Bangladesh could have chased harder - Vettori

New Zealand captain Daniel Vettori has said that Bangladesh could have shown more resolve in chasing a mammoth target of 336 in the second one-day international in Napier yesterday. Bangladesh failed to build on a solid opening stand of 63, losing three wickets for the addition of only five runs and went on the defensive for the rest of the chase. Bangladesh ended on 181 for 6 before rain forced an early end to the match, handing New Zealand a 102-run victory by the D/L method, and the series 2-0.

"There was probably a little bit of frustration about the style of play," Vettori said. "We thought Bangladesh would chase a little bit harder - whenever you chase 330 [sic] you have to take a few risks. If you don't, you stall and that's what happened."

Bangladesh coach Jamie Siddons said the quick loss of wickets, including that of captain Mohammad Ashraful, was rather unfortunate as it threw the team's plans off balance.

"We had a plan in mind and we were going along according to that plan but we lost three wickets for five runs and the plan changed," Siddons said. "The batsmen really did not get going after that and we probably lost our biggest strokemakers."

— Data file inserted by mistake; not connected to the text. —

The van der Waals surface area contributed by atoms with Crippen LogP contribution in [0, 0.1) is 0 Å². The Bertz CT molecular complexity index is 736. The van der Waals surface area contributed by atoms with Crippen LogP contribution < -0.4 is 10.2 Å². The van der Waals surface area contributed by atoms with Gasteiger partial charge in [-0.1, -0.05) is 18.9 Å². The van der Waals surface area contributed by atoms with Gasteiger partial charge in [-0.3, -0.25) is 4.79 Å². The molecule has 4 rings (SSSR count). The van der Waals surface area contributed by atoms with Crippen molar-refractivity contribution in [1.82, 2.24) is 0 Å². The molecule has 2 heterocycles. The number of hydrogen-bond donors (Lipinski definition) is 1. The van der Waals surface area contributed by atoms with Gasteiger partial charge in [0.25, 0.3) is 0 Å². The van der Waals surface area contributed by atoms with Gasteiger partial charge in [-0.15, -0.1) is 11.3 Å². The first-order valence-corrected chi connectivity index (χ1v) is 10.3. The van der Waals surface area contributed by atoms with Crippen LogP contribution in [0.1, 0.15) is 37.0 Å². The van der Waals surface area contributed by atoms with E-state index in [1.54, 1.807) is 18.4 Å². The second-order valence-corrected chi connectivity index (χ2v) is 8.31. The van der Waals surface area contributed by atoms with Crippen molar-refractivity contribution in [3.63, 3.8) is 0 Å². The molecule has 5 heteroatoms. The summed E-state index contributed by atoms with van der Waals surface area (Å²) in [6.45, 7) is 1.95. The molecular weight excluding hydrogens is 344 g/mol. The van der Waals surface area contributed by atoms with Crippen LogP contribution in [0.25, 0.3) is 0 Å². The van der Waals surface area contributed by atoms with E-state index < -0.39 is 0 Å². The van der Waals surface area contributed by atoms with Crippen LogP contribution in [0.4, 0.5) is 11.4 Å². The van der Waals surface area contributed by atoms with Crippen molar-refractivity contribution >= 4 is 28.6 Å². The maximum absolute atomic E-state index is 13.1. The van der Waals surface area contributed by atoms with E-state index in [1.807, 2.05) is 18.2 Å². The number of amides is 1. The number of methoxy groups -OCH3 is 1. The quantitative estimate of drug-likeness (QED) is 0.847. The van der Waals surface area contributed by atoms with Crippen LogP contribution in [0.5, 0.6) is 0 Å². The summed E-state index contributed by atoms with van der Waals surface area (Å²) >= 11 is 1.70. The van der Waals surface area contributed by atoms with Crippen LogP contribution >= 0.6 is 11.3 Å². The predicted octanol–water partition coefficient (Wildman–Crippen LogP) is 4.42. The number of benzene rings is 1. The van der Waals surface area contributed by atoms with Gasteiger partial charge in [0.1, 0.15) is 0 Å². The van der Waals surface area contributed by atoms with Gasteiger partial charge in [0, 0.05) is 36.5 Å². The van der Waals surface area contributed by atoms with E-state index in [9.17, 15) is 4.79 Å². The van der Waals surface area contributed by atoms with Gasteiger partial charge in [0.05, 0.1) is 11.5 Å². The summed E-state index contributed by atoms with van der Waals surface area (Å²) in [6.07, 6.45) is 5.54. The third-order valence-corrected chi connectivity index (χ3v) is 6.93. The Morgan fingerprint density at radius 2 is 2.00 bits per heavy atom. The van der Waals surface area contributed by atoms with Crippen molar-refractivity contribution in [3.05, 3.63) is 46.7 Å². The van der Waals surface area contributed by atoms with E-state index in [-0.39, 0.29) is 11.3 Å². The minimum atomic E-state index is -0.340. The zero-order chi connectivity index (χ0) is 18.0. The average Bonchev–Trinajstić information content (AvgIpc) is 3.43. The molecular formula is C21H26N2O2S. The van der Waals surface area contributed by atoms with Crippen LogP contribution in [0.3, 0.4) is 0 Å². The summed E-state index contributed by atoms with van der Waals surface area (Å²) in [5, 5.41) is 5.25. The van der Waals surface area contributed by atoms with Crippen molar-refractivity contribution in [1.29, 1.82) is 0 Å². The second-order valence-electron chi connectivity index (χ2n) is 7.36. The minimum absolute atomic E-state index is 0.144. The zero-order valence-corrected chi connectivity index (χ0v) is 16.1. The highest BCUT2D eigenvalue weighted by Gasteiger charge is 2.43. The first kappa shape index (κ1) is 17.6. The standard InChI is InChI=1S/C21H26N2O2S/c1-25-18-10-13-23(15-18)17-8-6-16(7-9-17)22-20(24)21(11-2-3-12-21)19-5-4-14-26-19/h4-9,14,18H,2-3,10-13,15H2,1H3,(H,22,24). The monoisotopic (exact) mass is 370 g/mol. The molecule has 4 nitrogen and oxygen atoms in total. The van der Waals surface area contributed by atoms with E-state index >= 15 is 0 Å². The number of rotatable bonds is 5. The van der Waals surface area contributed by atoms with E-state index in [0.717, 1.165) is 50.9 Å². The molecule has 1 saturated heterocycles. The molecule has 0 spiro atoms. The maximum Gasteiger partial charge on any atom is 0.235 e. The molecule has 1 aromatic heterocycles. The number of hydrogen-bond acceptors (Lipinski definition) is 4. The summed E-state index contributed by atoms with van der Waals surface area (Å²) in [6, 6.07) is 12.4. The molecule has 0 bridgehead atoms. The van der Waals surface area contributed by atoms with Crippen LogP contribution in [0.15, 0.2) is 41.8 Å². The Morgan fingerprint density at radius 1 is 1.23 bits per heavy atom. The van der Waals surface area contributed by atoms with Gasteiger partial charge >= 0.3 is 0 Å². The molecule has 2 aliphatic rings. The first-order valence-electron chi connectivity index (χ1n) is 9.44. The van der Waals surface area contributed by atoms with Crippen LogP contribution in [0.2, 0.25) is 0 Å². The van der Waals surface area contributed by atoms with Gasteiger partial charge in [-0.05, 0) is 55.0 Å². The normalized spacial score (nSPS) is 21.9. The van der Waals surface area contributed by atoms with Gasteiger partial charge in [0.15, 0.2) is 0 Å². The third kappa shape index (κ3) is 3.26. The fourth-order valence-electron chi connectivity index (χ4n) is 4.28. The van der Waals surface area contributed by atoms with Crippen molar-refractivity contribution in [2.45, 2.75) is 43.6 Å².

Siddons also backed his batsmen to go for their strokes, despite several instances of experienced players throwing away their wickets in the first two matches. He said a lot of improvement was needed on the bowling front, after each of the New Zealand batsmen enjoyed a good hit in the middle, in particular Jacob Oram ,who clubbed 55 off 31 balls in the slog overs.

"If the ball is not swinging or spinning, which it really didn't today apart from the early overs where I think we bowled really well today, then it is a problem," he said. "The pace is also not there."

Despite the heavy defeat, Siddons was willing to be patient. "These are young players and it's going to take time. We are going to suffer some pain, there's no way round it."

The other topic of discussion was Ashraful's controversial dismissal, after he spooned a low catch to Ross Taylor at cover. Taylor claimed the catch while Ashraful stood his ground, convinced that it was a bump ball and that prompted the umpires to confer. Vettori backed Taylor's honesty and the umpires' decision.

"You saw Ross' reaction," Vettori said. "He left it in the umpires hands and they made the call. From what I've heard it was the right call."

The third and final one-day international will be played in Queenstown on December 31.